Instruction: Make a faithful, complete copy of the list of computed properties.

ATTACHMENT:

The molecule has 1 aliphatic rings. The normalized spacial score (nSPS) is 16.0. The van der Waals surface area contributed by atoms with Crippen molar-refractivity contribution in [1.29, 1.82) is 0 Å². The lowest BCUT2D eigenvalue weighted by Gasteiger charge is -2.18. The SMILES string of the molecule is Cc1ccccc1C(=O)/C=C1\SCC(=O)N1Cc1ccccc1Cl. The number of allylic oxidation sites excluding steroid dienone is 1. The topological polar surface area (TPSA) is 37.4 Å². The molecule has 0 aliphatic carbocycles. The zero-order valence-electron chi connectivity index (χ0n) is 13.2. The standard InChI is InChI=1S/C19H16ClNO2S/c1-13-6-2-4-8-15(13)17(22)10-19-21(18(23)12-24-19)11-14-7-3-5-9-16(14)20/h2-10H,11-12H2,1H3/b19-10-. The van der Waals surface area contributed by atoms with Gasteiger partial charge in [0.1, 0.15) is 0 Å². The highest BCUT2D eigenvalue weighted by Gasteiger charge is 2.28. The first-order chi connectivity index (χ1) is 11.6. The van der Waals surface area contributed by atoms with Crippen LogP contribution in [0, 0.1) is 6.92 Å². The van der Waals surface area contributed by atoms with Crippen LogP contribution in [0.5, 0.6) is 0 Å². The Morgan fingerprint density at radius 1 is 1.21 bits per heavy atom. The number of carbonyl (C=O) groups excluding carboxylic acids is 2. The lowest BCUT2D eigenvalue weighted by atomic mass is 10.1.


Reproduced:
The molecule has 1 aliphatic rings. The normalized spacial score (nSPS) is 16.0. The van der Waals surface area contributed by atoms with Crippen molar-refractivity contribution in [1.29, 1.82) is 0 Å². The lowest BCUT2D eigenvalue weighted by Gasteiger charge is -2.18. The SMILES string of the molecule is Cc1ccccc1C(=O)/C=C1\SCC(=O)N1Cc1ccccc1Cl. The number of allylic oxidation sites excluding steroid dienone is 1. The topological polar surface area (TPSA) is 37.4 Å². The molecule has 0 aliphatic carbocycles. The zero-order valence-electron chi connectivity index (χ0n) is 13.2. The standard InChI is InChI=1S/C19H16ClNO2S/c1-13-6-2-4-8-15(13)17(22)10-19-21(18(23)12-24-19)11-14-7-3-5-9-16(14)20/h2-10H,11-12H2,1H3/b19-10-. The van der Waals surface area contributed by atoms with Gasteiger partial charge in [0.1, 0.15) is 0 Å². The highest BCUT2D eigenvalue weighted by Gasteiger charge is 2.28. The first-order chi connectivity index (χ1) is 11.6. The van der Waals surface area contributed by atoms with Crippen LogP contribution in [0, 0.1) is 6.92 Å². The van der Waals surface area contributed by atoms with Crippen LogP contribution in [0.5, 0.6) is 0 Å². The Morgan fingerprint density at radius 1 is 1.21 bits per heavy atom. The number of carbonyl (C=O) groups excluding carboxylic acids is 2. The lowest BCUT2D eigenvalue weighted by atomic mass is 10.1.